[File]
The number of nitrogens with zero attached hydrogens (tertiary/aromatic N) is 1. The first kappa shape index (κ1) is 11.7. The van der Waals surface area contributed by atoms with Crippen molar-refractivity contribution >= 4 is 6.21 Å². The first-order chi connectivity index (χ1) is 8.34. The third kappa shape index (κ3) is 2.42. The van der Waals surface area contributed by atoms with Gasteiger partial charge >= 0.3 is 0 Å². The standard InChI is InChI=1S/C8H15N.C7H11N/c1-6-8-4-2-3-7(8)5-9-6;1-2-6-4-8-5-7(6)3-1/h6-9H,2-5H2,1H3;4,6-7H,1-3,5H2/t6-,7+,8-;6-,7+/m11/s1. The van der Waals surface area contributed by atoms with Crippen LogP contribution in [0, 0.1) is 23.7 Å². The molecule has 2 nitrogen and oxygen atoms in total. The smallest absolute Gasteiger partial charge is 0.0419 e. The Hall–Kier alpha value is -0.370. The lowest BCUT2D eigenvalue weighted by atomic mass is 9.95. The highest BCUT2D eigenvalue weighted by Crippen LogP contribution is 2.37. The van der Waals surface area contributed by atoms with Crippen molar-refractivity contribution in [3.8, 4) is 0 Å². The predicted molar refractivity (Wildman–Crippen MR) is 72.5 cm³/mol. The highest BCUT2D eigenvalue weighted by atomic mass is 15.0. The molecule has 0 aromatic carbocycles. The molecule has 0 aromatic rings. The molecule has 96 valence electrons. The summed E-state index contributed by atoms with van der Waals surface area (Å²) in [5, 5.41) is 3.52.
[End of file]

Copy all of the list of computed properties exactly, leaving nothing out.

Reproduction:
The number of nitrogens with zero attached hydrogens (tertiary/aromatic N) is 1. The first kappa shape index (κ1) is 11.7. The van der Waals surface area contributed by atoms with Crippen molar-refractivity contribution >= 4 is 6.21 Å². The first-order chi connectivity index (χ1) is 8.34. The third kappa shape index (κ3) is 2.42. The van der Waals surface area contributed by atoms with Gasteiger partial charge >= 0.3 is 0 Å². The standard InChI is InChI=1S/C8H15N.C7H11N/c1-6-8-4-2-3-7(8)5-9-6;1-2-6-4-8-5-7(6)3-1/h6-9H,2-5H2,1H3;4,6-7H,1-3,5H2/t6-,7+,8-;6-,7+/m11/s1. The van der Waals surface area contributed by atoms with Crippen LogP contribution in [0, 0.1) is 23.7 Å². The molecule has 2 nitrogen and oxygen atoms in total. The smallest absolute Gasteiger partial charge is 0.0419 e. The Hall–Kier alpha value is -0.370. The lowest BCUT2D eigenvalue weighted by atomic mass is 9.95. The highest BCUT2D eigenvalue weighted by Crippen LogP contribution is 2.37. The van der Waals surface area contributed by atoms with Crippen molar-refractivity contribution in [3.8, 4) is 0 Å². The predicted molar refractivity (Wildman–Crippen MR) is 72.5 cm³/mol. The highest BCUT2D eigenvalue weighted by atomic mass is 15.0. The molecule has 0 aromatic carbocycles. The molecule has 0 aromatic rings. The molecule has 96 valence electrons. The summed E-state index contributed by atoms with van der Waals surface area (Å²) in [5, 5.41) is 3.52.